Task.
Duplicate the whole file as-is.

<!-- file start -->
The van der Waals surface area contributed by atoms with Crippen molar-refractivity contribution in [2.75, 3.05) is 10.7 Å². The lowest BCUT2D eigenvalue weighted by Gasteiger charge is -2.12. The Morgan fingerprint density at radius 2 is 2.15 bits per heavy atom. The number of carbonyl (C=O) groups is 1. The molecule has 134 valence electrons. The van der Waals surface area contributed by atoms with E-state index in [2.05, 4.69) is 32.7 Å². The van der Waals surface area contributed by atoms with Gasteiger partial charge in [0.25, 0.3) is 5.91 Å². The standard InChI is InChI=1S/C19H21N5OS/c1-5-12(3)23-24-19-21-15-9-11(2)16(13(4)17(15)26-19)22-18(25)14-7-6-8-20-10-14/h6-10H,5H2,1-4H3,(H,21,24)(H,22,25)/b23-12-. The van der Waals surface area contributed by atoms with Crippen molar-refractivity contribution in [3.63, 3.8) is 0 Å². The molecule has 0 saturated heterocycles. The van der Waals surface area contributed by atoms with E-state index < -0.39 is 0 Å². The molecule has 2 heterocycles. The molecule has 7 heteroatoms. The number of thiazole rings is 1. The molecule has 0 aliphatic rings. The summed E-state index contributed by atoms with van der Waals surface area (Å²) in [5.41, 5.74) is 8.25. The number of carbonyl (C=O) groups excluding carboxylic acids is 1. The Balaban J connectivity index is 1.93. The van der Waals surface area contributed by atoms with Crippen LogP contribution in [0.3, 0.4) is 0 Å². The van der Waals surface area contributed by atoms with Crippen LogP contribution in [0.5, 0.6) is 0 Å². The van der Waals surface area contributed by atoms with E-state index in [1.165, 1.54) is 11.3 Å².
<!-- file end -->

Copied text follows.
The van der Waals surface area contributed by atoms with Crippen molar-refractivity contribution in [2.75, 3.05) is 10.7 Å². The lowest BCUT2D eigenvalue weighted by Gasteiger charge is -2.12. The Morgan fingerprint density at radius 2 is 2.15 bits per heavy atom. The number of carbonyl (C=O) groups is 1. The molecule has 134 valence electrons. The van der Waals surface area contributed by atoms with E-state index in [2.05, 4.69) is 32.7 Å². The van der Waals surface area contributed by atoms with Gasteiger partial charge in [0.25, 0.3) is 5.91 Å². The standard InChI is InChI=1S/C19H21N5OS/c1-5-12(3)23-24-19-21-15-9-11(2)16(13(4)17(15)26-19)22-18(25)14-7-6-8-20-10-14/h6-10H,5H2,1-4H3,(H,21,24)(H,22,25)/b23-12-. The van der Waals surface area contributed by atoms with Crippen molar-refractivity contribution in [3.63, 3.8) is 0 Å². The molecule has 0 saturated heterocycles. The van der Waals surface area contributed by atoms with E-state index < -0.39 is 0 Å². The molecule has 2 heterocycles. The molecule has 7 heteroatoms. The number of thiazole rings is 1. The molecule has 0 aliphatic rings. The summed E-state index contributed by atoms with van der Waals surface area (Å²) in [5.41, 5.74) is 8.25. The number of carbonyl (C=O) groups excluding carboxylic acids is 1. The Balaban J connectivity index is 1.93. The van der Waals surface area contributed by atoms with Crippen LogP contribution in [0.3, 0.4) is 0 Å². The van der Waals surface area contributed by atoms with Crippen LogP contribution in [0.5, 0.6) is 0 Å². The van der Waals surface area contributed by atoms with E-state index in [1.165, 1.54) is 11.3 Å².